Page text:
If You Have This Frozen Pizza at Home, Don't Eat It, USDA Says in New Warning

It could put your health at risk if consumed.

Pulling a frozen pizza out of the freezer might be a weekly occurrence in your household, especially if you have kids or need a quick fix. Some of us prefer classic plain pies, others crave pepperoni, and a stubborn subset says pineapple reigns supreme. But if you have one particular pie in your freezer, the U.S. Department of Agriculture's (USDA) Food Safety and Inspection Service (FSIS) is urging you not to eat it. Read on to find out which pizza variety is being recalled and why you'll want to get rid of them immediately.

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Frozen pizzas have been in the limelight lately.

frozen pizza
Dalibor Musil / Shutterstock

This summer alone, several frozen pizzas have been subject to recalls. On July 15, the FSIS issued a High Class 1 safety alert, announcing that Ready Dough Pizza Inc. of Hialeah, Florida had recalled varieties of Cuban-style frozen pizza products. The 14-ounce packages of "Pizza Cubana by Ready Dough Pizza Inc" were pulled after it was discovered they were "produced without the benefit of federal inspection." As a result, safety errors abounded, and the pizzas either had incorrect ingredients or no label at all.

The recall was expanded on July 21 to include two additional pizza products, "Pizza Cubana Cuban Style Ham Pizza" and "Pizza Cubana Cuban Style Bacon Pizza," which had been shipped to locations in Delaware and Pennsylvania, in addition to Florida.

A week later, approximately 19,275 pounds of frozen meat pizzas were recalled by Danny's Sub and Pizza, a company based out of Cape Coral, Florida. The recall included four pizza varieties, namely Danny's Cuban Pizza Authentic Cuban Style pepperoni, Danny's Cuban Pizza Authentic Cuban Style chorizo, Danny's Cuban Pizza Authentic Cuban Style Hawaiian, and Danny's Cuban Pizza Authentic Cuban Style ham—which were also recalled due to lack of inspection by the USDA.

Now, another recall has been issued for a different reason—and it could put your health at risk.

Another kind of frozen pizza is being removed from shelves.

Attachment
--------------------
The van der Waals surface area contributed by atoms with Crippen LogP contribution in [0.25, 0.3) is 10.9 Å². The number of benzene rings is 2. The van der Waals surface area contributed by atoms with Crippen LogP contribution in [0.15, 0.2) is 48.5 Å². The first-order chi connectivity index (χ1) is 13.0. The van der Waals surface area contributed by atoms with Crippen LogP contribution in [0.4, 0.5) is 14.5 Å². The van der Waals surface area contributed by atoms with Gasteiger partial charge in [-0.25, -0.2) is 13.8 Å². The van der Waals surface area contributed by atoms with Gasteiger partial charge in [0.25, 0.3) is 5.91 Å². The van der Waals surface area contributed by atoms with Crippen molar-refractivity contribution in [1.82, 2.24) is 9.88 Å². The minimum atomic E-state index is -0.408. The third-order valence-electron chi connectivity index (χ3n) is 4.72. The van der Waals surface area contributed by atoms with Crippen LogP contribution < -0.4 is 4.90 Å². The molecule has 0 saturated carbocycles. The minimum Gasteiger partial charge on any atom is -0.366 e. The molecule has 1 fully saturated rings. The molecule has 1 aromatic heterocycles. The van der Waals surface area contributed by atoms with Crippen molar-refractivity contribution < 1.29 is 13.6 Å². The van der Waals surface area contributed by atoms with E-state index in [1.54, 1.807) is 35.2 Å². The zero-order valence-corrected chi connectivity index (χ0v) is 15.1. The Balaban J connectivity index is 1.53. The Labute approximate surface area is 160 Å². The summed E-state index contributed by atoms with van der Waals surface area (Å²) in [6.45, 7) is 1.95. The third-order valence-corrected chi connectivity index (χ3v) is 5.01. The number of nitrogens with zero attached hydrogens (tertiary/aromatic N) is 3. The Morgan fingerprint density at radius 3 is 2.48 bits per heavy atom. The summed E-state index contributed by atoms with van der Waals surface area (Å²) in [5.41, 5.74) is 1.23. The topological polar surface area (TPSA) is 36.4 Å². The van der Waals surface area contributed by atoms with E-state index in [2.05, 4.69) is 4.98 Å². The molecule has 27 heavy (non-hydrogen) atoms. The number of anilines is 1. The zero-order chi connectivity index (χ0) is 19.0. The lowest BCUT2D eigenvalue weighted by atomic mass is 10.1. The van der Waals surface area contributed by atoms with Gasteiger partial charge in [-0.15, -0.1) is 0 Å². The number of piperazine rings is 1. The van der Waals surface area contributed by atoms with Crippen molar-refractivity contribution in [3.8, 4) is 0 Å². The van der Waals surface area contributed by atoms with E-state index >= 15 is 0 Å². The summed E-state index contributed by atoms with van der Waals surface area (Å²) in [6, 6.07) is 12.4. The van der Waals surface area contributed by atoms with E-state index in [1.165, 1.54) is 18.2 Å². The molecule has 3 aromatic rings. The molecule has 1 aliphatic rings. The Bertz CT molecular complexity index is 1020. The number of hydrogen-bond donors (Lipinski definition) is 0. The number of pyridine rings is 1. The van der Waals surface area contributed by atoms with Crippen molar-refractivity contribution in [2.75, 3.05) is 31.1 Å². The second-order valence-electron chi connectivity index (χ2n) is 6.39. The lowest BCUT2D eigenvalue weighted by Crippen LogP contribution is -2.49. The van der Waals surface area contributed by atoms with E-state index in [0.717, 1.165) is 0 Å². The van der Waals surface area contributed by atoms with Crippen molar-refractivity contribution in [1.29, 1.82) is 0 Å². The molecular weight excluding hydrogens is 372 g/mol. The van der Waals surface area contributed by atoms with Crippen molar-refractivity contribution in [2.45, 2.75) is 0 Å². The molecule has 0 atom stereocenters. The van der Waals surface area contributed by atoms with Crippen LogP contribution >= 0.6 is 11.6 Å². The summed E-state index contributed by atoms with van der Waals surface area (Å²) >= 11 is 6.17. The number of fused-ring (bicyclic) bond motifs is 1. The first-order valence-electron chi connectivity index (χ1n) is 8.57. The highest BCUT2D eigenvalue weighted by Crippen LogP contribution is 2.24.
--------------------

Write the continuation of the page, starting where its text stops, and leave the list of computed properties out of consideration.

home run inn recalled pizza
U.S. FDA

On Aug. 14, the FSIS issued yet another High Class 1 safety alert, this time for a pizza manufactured by Home Run Inn Frozen Foods. According to the announcement, the Woodridge, Illinois-based company is recalling 13,099 pounds of "Home Run Inn Chicago's Premium Pizzeria Deluxe Sausage Classic Pizza."

The recall includes 33.5-ounce cartons of the frozen meat pizza product, which were produced on June 6, 2022. Affected products have a "best by" date of Dec. 3, 2022, as well as the establishment number "EST. 18498-A" listed inside the USDA mark of inspection.

The products are potentially contaminated.

woman using phone to file complaint
fizkes / Shutterstock

The FSIS stated that pizzas were recalled as they "may be contaminated with extraneous materials, specifically metal," and it was actually a customer who discovered the issue.

According to the FSIS, Home Run Inn Frozen Foods "received consumer complaints reporting metal found in the pizza," leading the company to then notify FSIS.

Potentially ingesting metal pieces is a scary thought, but thankfully, Home Run Inn has not received any confirmed reports of injuries or reactions after consuming the pizzas.

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Don't eat this pizza if you have it.

eating pizza
JOKE_PHATRAPONG / Shutterstock

While none have been reported, if you're worried about any illness or injury related to these pizzas, the FSIS advises you to contact your doctor. And to avoid a potential health scare altogether, the FSIS is asking consumers not to eat the recalled pizzas.

"FSIS is concerned that some product may be in consumers' freezers or found at distributor and retail locations," the safety alert reads. "Consumers who have purchased these products are urged not to consume them."

If you happen to have one of these pizzas in your fridge, you should throw it away or return it to your place of purchase. The agency further instructed distributors and retailers to avoid selling the products.

For questions related to the recall, you can contact Nick Perrino, COO of Home Run Inn Frozen Foods, whose number is listed in the FSIS notice.

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